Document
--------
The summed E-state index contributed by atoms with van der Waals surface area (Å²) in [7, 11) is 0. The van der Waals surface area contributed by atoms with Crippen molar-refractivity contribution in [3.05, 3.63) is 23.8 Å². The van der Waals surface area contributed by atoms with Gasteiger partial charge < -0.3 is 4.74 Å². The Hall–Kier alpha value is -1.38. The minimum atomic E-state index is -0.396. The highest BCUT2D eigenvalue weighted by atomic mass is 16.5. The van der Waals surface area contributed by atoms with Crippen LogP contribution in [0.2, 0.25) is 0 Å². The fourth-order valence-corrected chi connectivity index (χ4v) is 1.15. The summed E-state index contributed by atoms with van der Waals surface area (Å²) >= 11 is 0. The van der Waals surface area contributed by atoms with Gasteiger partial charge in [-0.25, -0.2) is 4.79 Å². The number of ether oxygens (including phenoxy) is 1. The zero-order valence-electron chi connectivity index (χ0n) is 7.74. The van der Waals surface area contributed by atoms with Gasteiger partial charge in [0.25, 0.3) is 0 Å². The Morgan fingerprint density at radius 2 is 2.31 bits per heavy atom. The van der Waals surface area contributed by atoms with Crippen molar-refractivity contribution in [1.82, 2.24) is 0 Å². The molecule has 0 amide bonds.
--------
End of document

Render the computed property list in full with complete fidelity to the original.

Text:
The summed E-state index contributed by atoms with van der Waals surface area (Å²) in [7, 11) is 0. The van der Waals surface area contributed by atoms with Crippen molar-refractivity contribution in [3.05, 3.63) is 23.8 Å². The van der Waals surface area contributed by atoms with Gasteiger partial charge < -0.3 is 4.74 Å². The Hall–Kier alpha value is -1.38. The minimum atomic E-state index is -0.396. The highest BCUT2D eigenvalue weighted by atomic mass is 16.5. The van der Waals surface area contributed by atoms with Crippen LogP contribution in [0.2, 0.25) is 0 Å². The fourth-order valence-corrected chi connectivity index (χ4v) is 1.15. The summed E-state index contributed by atoms with van der Waals surface area (Å²) >= 11 is 0. The van der Waals surface area contributed by atoms with Gasteiger partial charge in [-0.25, -0.2) is 4.79 Å². The number of ether oxygens (including phenoxy) is 1. The zero-order valence-electron chi connectivity index (χ0n) is 7.74. The van der Waals surface area contributed by atoms with Gasteiger partial charge in [0.25, 0.3) is 0 Å². The Morgan fingerprint density at radius 2 is 2.31 bits per heavy atom. The van der Waals surface area contributed by atoms with Crippen molar-refractivity contribution in [1.82, 2.24) is 0 Å². The molecule has 0 amide bonds.